Friday, February 14, 2014

Review Me Twice: Dangerous Liaisons by Pierre Choderlos de Laclos

I am not sure if I've mentioned (probably), but if I had to pick a favorite book of all time, this book would probably be it.  Which, considering how many books are out there, probably makes you wonder why this is book is so special.

This book was written in the late 1700s, when sex was incredibly taboo and people never talked about it, let alone do things like enjoy it.  But Laclos not only writes about sex, but a woman enjoy it!  WHAT?!  World must be coming to an end.  And Merteuil and Valmont's characters are just so spectacularly done.  I mean, the mass amounts of manipulation that goes on in this book, and the lengths Merteuil goes to make sure it could never come back to her and ruin her reputation.

For instance, Cecile is to marry a guy that once left Merteuil before Merteuil wanted him to.  So, instead of getting her revenge on Gercourt (the guy), she decides to ruin Cecile's reputation and then expose it after the wedding to shame Gercourt, never mind that she's ruining the life of an innocent girl.

Valmont isn't any better.  He's trying to convince a very pious and monogamous married woman to have sex with him.  The whole book.  That's all he does.  I know, it sounds like a terrible book.  I mean, it's about two people ruining everyone's reputations!

But I love that it's all about the reputation.  Merteuil couldn't do what she does, manipulate like she does, without her good reputation and Valmont couldn't seduce so many women without his bad one.  The two of them, scheming together, it's just the best thing to watch.

There's so much more about this book I love (the fight between Merteuil and Valmont, the constant double speech that goes on in letters, the fact that Merteuil and Valmont always have to win, and the book is really about the battle for power between them), but I don't want to give away the book.  Just know that it's written in the most spectacular way and I love it more every time I pick it up.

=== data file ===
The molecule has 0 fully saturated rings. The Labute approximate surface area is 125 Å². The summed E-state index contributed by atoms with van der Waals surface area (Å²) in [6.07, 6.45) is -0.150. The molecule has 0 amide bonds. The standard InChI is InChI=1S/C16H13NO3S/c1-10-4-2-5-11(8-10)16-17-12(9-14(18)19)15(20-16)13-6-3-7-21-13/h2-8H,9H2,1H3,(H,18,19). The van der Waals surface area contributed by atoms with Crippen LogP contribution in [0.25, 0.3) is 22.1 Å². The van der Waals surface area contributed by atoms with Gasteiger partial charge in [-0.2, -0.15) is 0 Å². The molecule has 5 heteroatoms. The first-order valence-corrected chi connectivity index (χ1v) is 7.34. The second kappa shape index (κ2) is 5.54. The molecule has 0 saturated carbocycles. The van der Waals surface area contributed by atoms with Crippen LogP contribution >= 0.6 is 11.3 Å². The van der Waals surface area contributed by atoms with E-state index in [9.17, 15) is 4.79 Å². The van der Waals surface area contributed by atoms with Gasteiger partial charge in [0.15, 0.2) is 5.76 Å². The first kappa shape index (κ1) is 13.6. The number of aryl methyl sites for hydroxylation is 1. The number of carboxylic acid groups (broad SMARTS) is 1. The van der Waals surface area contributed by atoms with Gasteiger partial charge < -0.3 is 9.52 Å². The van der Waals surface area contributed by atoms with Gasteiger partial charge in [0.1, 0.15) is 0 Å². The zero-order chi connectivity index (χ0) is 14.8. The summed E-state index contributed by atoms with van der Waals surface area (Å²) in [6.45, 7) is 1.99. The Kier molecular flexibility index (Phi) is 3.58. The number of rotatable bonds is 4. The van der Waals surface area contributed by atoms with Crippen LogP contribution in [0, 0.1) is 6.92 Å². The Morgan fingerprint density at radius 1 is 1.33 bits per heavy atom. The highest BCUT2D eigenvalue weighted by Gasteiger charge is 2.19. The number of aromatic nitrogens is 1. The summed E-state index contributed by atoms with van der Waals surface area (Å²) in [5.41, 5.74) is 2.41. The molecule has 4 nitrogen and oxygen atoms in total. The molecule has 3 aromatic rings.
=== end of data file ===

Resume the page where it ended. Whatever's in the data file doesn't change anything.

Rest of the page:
I am not a big fan of this book, but not for reasons that should influence you not to read it, unless you're like me in certain ways. What do I mean?

I don't like epistolary novels. For all that I described them in a fair light yesterday, they aren't my favorite thing. I made attempts at writing them a while back, because it seems like an easy way to keep track of what's going on while I'm writing, but I don't like reading them. Actually, I take that back; I like monologic (one-person) epistolary novels, like a one-sided letter conversation or diary entries. I don't know why; this is just my preference. (Though, as Cassy pointed out to me earlier this week, these make for good "lunchtime reads," because it's easy to find a stopping point.)

I don't like reading about the court (as in, fancy people with nothing better to do than play complex social games with each other). I think this has to do with the fact that I don't put up with anything even resembling complex social games in my own life, and I don't find it amusing to hear about other people dealing with them. It's just not my thing. But I do see how it makes for a good story.

And finally, I am a minimalist. Full disclosure: I didn't finish the book. I read what remained of a summary to finish the story for myself, and I quite enjoyed the summary. It was succinct. I know that wasn't the goal of writers for a very, very large part of the history of literature (and some authors aren't aiming for succinct today, either... I'm looking at you, Stephen King) but I prefer short stories and novellas. It's part of why I love YA fiction; they can tell you a story succinctly.

But after all that, I admit that I can see why Cassy loves this book. She does like epistolary novels and she does like reading about courtesans and the like, and she doesn't mind when a book takes the time for details and language instead of driving the plot forward like it has somewhere to be later and it hasn't had time to do its hair. The characters are so developed; if you know terrible people like them, it's probably like reading about the people you know, because they seem real. (I think that's another benefit of epistolary novels; it's like getting the behind-the-scenes information of first-person narration without the awkwardness of actual first-person narration.)

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